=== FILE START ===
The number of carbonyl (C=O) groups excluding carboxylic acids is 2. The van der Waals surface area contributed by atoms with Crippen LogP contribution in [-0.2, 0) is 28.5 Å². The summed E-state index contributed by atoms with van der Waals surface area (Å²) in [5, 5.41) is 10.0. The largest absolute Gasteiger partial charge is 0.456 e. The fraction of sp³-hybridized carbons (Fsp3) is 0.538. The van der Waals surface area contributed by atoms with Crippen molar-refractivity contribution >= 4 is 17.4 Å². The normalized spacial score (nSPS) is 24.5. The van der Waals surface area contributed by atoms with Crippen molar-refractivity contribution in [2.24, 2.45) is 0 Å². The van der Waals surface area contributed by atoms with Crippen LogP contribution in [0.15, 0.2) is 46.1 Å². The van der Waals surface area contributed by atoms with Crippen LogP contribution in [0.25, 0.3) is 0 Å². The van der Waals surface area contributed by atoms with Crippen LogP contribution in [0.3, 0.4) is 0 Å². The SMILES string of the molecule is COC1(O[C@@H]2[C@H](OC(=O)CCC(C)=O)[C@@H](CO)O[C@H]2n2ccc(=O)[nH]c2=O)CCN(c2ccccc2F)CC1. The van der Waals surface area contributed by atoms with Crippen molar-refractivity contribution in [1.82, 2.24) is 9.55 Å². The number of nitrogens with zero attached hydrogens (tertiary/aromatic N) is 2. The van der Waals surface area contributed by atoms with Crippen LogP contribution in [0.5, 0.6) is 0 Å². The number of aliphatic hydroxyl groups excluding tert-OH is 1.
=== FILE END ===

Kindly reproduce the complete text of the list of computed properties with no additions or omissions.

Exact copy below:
The number of carbonyl (C=O) groups excluding carboxylic acids is 2. The van der Waals surface area contributed by atoms with Crippen LogP contribution in [-0.2, 0) is 28.5 Å². The summed E-state index contributed by atoms with van der Waals surface area (Å²) in [5, 5.41) is 10.0. The largest absolute Gasteiger partial charge is 0.456 e. The fraction of sp³-hybridized carbons (Fsp3) is 0.538. The van der Waals surface area contributed by atoms with Crippen molar-refractivity contribution >= 4 is 17.4 Å². The normalized spacial score (nSPS) is 24.5. The van der Waals surface area contributed by atoms with Crippen molar-refractivity contribution in [2.24, 2.45) is 0 Å². The van der Waals surface area contributed by atoms with Crippen LogP contribution in [0.15, 0.2) is 46.1 Å². The van der Waals surface area contributed by atoms with Crippen LogP contribution in [0.25, 0.3) is 0 Å². The van der Waals surface area contributed by atoms with Crippen LogP contribution in [0.3, 0.4) is 0 Å². The SMILES string of the molecule is COC1(O[C@@H]2[C@H](OC(=O)CCC(C)=O)[C@@H](CO)O[C@H]2n2ccc(=O)[nH]c2=O)CCN(c2ccccc2F)CC1. The van der Waals surface area contributed by atoms with Crippen molar-refractivity contribution in [1.82, 2.24) is 9.55 Å². The number of nitrogens with zero attached hydrogens (tertiary/aromatic N) is 2. The van der Waals surface area contributed by atoms with Crippen LogP contribution in [0.5, 0.6) is 0 Å². The number of aliphatic hydroxyl groups excluding tert-OH is 1.